•  Llangollen was established on Virginia’s Native American frontier during the colonial era in present-day Loudoun County, when Leven Powell claimed title to land from the Lord Thomas Fairfax proprietary. Powell made his fortune through tenant farmers who tamed his expanse of frontier lands at Llangollen and by transporting agricultural products to Alexandria’s international port and trading imported goods in Loudoun. Leven’s son, Cuthbert, a merchant and politician who inherited Llangollen in 1810, turned his attention and investment to farming. He established the family seat and a handsome fortune as well, and during the antebellum era the Powell family raised crops at Llangollen with an enslaved labor force and participated in the merchant economy tied to Alexandria. In the post-Civil War era of economic hardship, Llangollen owner George Ayre concentrated on commercial wheat and dairy production and a business in stallions. During the early 20th century, Llangollen partook of the area’s “Hunt Country” social life with the rise of equestrian sports and an influx of wealthy families into the region. In 1930, millionaire John Jay Whitney and his wife Liz purchased Llangollen and pursued a passion for fox hunting and thoroughbred racing. Whitney also introduced polo to Llangollen, which continues today at the highest level with world-ranked Maureen Brennan’s VIP Polo Center. Among the 17 historic buildings on the property are the original 18th–century patent house, which was expanded in 1830 into a Federal-style residence and transformed and expanded in the early 20th century into a Colonial Revival-style house; other resources include an 1830 icehouse, and structures from the 1930s such as a Horseshoe Stable, a Smithy, a Grooms’ Quarters, a stone garage, and other buildings associated with the Whitneys’ ownership of the property.

  •  The Mathews Downtown Historic District captures an area generally known as the Mathews Court House village in Mathews County and which had been occupied by Virginia Indians since the Early Woodland period. Substantive Euro-American development of the district began around 1775, and accelerated once the village (then known as Westville) became the county seat, after the formation of Mathews County in 1791. Over the next two centuries, the historic district developed slowly from an agrarian village and economy to a small town. Local residents and businessmen invested heavily in the town throughout the antebellum period, leading to a growing population, diverse workforce, and materially improved structures including a brick courthouse built circa 1830. After the Civil War the town and county experienced a slow recovery but by the early 20th century the downtown offered a variety of retail, professional, and recreational services. The overall population of the county has grown slowly through the second half of the 20th century and, as a result, the downtown has maintained its historic character and not seen the significant declines and disruptive redevelopments of many downtown areas across Virginia. The Mathews Downtown Historic District retains strong visual integrity in architectural style and landscape in general, dating from its earliest period of concentrated development around 1775 through 1967.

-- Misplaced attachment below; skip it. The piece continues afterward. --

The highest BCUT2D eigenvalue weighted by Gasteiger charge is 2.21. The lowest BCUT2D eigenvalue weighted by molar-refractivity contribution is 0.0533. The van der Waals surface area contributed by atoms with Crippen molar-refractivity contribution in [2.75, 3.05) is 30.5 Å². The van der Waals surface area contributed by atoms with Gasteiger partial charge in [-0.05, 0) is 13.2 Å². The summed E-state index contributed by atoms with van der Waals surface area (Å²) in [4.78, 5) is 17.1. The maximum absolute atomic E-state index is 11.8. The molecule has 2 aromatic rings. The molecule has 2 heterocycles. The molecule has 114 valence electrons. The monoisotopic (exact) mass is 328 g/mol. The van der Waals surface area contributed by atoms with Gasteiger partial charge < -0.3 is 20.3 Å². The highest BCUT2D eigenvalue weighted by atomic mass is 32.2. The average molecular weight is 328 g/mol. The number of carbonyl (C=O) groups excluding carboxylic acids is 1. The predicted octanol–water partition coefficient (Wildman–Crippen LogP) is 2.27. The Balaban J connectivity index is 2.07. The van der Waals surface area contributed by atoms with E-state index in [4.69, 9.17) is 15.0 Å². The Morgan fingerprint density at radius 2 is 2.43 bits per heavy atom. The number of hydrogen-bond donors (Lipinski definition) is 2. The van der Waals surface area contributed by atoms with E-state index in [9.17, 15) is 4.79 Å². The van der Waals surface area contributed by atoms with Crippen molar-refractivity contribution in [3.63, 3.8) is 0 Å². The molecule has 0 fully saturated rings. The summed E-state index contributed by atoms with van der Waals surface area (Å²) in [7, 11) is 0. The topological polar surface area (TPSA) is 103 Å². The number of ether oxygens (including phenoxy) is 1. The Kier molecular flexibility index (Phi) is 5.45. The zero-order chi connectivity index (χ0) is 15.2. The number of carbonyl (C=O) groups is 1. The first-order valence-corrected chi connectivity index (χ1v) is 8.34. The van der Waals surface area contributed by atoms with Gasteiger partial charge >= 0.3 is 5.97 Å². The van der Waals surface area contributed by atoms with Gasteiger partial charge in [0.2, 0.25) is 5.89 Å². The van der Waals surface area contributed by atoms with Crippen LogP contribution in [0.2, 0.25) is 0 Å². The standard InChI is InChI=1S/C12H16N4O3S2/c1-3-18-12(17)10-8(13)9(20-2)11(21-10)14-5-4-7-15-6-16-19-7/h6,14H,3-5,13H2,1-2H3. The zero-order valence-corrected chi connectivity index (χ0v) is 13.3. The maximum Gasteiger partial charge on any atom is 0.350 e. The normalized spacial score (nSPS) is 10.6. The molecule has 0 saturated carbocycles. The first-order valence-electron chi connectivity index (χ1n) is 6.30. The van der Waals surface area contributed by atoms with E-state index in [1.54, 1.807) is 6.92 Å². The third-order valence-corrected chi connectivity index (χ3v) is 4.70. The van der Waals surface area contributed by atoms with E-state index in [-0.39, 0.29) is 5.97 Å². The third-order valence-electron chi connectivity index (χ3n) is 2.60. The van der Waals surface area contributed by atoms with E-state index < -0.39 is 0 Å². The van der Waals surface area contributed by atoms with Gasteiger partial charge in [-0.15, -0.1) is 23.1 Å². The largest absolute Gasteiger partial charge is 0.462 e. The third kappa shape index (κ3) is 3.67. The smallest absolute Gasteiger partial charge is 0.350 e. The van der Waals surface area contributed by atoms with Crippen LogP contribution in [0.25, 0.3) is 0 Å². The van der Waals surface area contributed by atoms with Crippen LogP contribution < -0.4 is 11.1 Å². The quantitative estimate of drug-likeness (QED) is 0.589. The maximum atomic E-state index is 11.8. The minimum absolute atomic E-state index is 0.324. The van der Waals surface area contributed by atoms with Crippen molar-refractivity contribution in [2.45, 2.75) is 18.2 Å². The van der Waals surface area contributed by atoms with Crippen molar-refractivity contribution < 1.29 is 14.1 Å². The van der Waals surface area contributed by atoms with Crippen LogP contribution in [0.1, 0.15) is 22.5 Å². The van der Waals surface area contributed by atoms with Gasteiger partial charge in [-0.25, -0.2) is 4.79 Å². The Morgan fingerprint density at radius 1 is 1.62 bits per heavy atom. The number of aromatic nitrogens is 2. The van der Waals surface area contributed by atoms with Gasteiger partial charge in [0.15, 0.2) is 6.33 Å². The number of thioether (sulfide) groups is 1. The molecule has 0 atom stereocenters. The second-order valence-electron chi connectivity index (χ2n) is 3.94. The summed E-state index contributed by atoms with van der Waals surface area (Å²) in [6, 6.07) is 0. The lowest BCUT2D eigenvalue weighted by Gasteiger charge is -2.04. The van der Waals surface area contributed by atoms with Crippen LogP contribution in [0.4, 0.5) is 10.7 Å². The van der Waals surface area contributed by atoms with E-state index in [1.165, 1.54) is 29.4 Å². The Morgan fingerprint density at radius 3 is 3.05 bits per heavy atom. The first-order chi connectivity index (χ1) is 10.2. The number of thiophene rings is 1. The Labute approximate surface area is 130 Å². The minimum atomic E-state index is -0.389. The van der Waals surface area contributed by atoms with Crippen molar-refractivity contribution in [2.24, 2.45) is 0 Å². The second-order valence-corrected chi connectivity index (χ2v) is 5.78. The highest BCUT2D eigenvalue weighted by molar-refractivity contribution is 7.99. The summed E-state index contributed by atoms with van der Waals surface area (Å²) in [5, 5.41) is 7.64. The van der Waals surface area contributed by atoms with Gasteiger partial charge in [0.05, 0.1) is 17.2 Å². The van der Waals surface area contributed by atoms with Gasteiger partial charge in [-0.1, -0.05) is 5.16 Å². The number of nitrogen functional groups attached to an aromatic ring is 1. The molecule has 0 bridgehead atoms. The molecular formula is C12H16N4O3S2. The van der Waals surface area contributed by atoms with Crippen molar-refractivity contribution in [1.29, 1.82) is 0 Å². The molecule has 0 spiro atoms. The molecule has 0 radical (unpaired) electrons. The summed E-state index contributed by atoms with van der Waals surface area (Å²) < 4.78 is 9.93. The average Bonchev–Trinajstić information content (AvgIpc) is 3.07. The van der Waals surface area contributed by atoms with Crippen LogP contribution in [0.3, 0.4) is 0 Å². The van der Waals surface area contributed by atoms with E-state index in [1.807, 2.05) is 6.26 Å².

• The Slusser-Ryan Farm, also known as Hickory Ridge Farm, highlights aspects of Montgomery County’s agricultural and industrial history from around 1855 to 1880. The centerpiece of the property is a two-story, evolved center-passage-plan house. Character-defining features of the house’s era and region are embodied in its log construction, limestone foundation, brick chimneys, a prominent two-tier front porch with sawn balustrade, and interior woodwork that includes decoratively painted parlor baseboards. Around 1855, James P. Slusser built the earliest portion of the house--a log section with V-notched corners. A member of a prominent family of farmers and coal miners in the Mount Tabor area during the late 19th and early 20th centuries, Slusser expanded the house around 1870. The property’s historic character is enhanced by domestic and agricultural buildings constructed under Slusser’s ownership during the 1870s including a smokehouse, and wagon barn and a hay barn, among other structures. The property also contains two historic sites: a coal mine and cemetery

  •  Old Manse is a landmark house in the Town of Orange (Orange Co.), built in the Greek Revival style in 1868 for the Reverend Isaac W.K. Handy, pastor of the Orange Presbyterian Church from 1865 to 1870. Neither built nor owned by the Presbyterian Church, the house is notable for its transverse stair hall at the back of the center passage, an unusual floor plan but one found regionally in a few other houses. In addition to its architectural qualities, the house is important for its association with Handy. Prior to arriving in Orange, he had served from 1861 to 1863 as pastor of the Second Presbyterian Church in Portsmouth and experienced Civil War-era internment in a Federal prison, which he recounted in an 1874 memoir. Handy left Orange after accepting a pastorate at the Old Stone Church in Augusta County. Another important association, beginning in 1910, is with Justice George Landon Browning, who resided at Old Manse until his death in 1947. Browning was a justice on the Virginia Supreme Court of Appeals from 1930 until 1947. During the early 20th century, Colonial Revival details were added to Old Manse, which was also expanded. The property’s historic structures include a meat house, gas house, barn, corn crib, swimming pool and pool house.